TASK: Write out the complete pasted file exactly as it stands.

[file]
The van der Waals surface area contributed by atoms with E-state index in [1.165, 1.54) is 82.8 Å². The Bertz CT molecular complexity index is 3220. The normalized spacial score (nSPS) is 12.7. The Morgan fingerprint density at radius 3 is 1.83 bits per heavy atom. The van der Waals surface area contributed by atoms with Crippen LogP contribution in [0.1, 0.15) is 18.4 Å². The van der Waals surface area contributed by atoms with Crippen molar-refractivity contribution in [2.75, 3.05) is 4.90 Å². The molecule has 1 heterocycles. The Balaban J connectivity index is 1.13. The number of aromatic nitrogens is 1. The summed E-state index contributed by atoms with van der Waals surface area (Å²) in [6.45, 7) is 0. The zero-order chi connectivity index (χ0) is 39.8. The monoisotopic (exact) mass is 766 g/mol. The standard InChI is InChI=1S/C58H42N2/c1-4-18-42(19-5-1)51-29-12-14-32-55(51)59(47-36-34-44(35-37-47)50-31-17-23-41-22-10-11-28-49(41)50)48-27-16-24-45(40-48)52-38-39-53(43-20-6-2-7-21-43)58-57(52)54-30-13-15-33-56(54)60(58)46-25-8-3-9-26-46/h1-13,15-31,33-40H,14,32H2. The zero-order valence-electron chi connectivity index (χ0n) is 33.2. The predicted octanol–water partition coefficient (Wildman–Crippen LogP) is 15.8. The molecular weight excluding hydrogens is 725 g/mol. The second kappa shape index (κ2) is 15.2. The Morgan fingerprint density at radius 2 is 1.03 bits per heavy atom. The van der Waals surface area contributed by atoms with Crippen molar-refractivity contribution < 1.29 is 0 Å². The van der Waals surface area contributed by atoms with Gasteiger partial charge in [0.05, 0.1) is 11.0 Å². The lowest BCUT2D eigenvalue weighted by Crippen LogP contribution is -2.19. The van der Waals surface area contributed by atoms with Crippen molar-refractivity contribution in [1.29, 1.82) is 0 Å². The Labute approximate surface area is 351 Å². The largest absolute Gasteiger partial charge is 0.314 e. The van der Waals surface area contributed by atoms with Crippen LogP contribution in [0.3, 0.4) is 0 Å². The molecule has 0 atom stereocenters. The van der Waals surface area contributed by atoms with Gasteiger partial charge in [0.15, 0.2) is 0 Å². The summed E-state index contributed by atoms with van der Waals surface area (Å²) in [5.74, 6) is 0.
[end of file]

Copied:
The van der Waals surface area contributed by atoms with E-state index in [1.165, 1.54) is 82.8 Å². The Bertz CT molecular complexity index is 3220. The normalized spacial score (nSPS) is 12.7. The Morgan fingerprint density at radius 3 is 1.83 bits per heavy atom. The van der Waals surface area contributed by atoms with Crippen LogP contribution in [0.1, 0.15) is 18.4 Å². The van der Waals surface area contributed by atoms with Crippen molar-refractivity contribution in [2.75, 3.05) is 4.90 Å². The molecule has 1 heterocycles. The Balaban J connectivity index is 1.13. The number of aromatic nitrogens is 1. The summed E-state index contributed by atoms with van der Waals surface area (Å²) in [6.45, 7) is 0. The zero-order chi connectivity index (χ0) is 39.8. The monoisotopic (exact) mass is 766 g/mol. The standard InChI is InChI=1S/C58H42N2/c1-4-18-42(19-5-1)51-29-12-14-32-55(51)59(47-36-34-44(35-37-47)50-31-17-23-41-22-10-11-28-49(41)50)48-27-16-24-45(40-48)52-38-39-53(43-20-6-2-7-21-43)58-57(52)54-30-13-15-33-56(54)60(58)46-25-8-3-9-26-46/h1-13,15-31,33-40H,14,32H2. The zero-order valence-electron chi connectivity index (χ0n) is 33.2. The predicted octanol–water partition coefficient (Wildman–Crippen LogP) is 15.8. The molecular weight excluding hydrogens is 725 g/mol. The second kappa shape index (κ2) is 15.2. The Morgan fingerprint density at radius 2 is 1.03 bits per heavy atom. The van der Waals surface area contributed by atoms with Crippen molar-refractivity contribution < 1.29 is 0 Å². The van der Waals surface area contributed by atoms with Gasteiger partial charge in [0.05, 0.1) is 11.0 Å². The lowest BCUT2D eigenvalue weighted by Crippen LogP contribution is -2.19. The van der Waals surface area contributed by atoms with Crippen molar-refractivity contribution in [1.29, 1.82) is 0 Å². The Labute approximate surface area is 351 Å². The largest absolute Gasteiger partial charge is 0.314 e. The van der Waals surface area contributed by atoms with Crippen LogP contribution in [0.3, 0.4) is 0 Å². The molecule has 0 atom stereocenters. The van der Waals surface area contributed by atoms with Gasteiger partial charge in [0.15, 0.2) is 0 Å². The summed E-state index contributed by atoms with van der Waals surface area (Å²) in [5.74, 6) is 0.